How does the circular economy work

Circular economy

Less waste, reuse and recycle

A circular economy strives for the longest possible use of products and raw materials. In practical terms, this means avoiding waste by reusing and repairing existing products. If that is not possible, they are broken down into their starting materials, i.e. raw materials, and these are recycled. Waste avoidance and reuse always come before recycling.


more on the subject

Circular economy in Germany

How many raw materials do we use, how many do we recycle?

Every person in Germany uses around 16,000 kilograms of raw materials - every year! Only a maximum of twelve percent of this comes from recycling. This is shown by a new study commissioned by NABU. More →

The ways of our household waste - unfathomable?

Well sorted is half the battle

Open the garbage can, put in rubbish and close the lid - this is how we dispose of our rubbish every day. But what actually happens to empty yogurt cups, old banana peels and used handkerchiefs after the garbage disposal has arrived? Find out in our animated infographic! More →

The European Union's circular economy package

The circular economy has to be more than just recycling

The circular economy package is the basis for the EU's activities to better recycle waste in Europe. However, the question of how waste can be avoided overall remains unanswered. More →

The second life of electrical appliances

Ten facts about recycling e-waste

What is so dangerous about electronic waste? Who takes back old electrical appliances? And how does recycling work? We answer the ten most important questions about the recycling of electronic waste. More →

Resources remain unused

Too many households do not have a bio-waste bin

Collecting organic waste separately makes an important contribution to nature and climate protection. But despite legal obligations, numerous cities and municipalities are lagging behind. Often the organic waste bin is only available on a voluntary basis or it is not offered at all. More →

Export of plastic waste

Opaque practice with ecological and social consequences

Plastic waste from Germany is not only disposed of and recycled within the federal borders. A considerable part is exported. Exports to Southeast Asia in particular are problematic and urgently need to be regulated. More →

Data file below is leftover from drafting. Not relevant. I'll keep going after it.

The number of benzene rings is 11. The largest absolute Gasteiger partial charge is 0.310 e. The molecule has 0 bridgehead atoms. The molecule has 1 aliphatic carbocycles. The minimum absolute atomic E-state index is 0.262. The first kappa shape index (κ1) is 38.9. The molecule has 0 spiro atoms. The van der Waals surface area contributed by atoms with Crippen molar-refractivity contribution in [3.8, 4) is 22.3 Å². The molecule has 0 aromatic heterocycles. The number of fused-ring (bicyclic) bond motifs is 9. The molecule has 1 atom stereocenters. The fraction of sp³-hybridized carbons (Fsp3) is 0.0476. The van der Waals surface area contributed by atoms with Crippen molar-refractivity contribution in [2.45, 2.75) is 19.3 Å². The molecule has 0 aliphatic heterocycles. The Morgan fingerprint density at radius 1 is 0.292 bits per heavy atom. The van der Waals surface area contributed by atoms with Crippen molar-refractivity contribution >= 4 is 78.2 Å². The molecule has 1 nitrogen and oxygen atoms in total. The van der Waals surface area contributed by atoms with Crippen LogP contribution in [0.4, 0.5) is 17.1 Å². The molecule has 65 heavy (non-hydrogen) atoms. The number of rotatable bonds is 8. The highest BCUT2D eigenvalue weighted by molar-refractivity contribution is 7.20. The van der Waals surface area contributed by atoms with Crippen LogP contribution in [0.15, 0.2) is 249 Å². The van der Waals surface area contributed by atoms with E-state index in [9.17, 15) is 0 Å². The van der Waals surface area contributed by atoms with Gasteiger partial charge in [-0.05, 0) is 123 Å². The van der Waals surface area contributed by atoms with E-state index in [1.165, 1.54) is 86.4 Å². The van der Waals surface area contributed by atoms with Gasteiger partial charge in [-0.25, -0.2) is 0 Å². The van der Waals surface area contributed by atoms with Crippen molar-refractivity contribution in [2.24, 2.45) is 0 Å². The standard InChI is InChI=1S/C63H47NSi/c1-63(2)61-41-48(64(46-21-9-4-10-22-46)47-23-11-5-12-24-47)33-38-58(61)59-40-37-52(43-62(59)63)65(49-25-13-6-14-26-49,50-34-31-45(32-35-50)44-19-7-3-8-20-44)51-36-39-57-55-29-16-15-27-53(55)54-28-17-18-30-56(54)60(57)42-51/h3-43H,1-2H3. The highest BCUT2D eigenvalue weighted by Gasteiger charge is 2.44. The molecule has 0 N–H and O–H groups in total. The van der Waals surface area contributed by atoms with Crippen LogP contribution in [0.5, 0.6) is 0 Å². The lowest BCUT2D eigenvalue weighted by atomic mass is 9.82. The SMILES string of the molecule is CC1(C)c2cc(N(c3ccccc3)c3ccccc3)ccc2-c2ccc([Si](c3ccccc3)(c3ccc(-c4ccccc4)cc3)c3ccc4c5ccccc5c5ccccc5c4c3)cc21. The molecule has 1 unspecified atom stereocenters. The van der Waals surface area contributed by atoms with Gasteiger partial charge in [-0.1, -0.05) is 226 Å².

What is the recycling bin?

Benefits of Collecting Plastic, Metal, and Composites Together

Between twelve and 15 million citizens in Germany already have experience with yellow or orange garbage cans, into which not only packaging but also other plastic and metal can be thrown. NABU has put together facts about the recycling bin. More →

Incineration

Closing cycles instead of burning recyclables

A significant part of our waste ends up in waste incineration plants. But the more that is burned, the less that can be recycled. A major hurdle for a real circular economy. More →

Failed recycling

Study shows dramatic gaps in e-waste recycling

A NABU study shows the statutory loopholes in the recycling of electronic waste, which urgently need to be closed through an amendment to the Electronics Act and a treatment ordinance. High quality recycling must also recover plastics and critical metals. More →

Old textiles: no minimum standards in sight

NABU demands more and higher quality recycling

The recycling of used textiles in Germany has to improve both quantitatively and qualitatively. Transparent data on quantities and disposal routes are necessary; Legal requirements and financial incentives must promote fiber-to-fiber recycling. More →

Events on resource conservation

Dialogue forum and political discussions on the circular economy

In view of global challenges such as climate change, planetary boundaries and plastic eddies in the world's oceans, we need to change the way we deal with our natural resources. We would like to achieve our goals together through a constructive dialogue. More →

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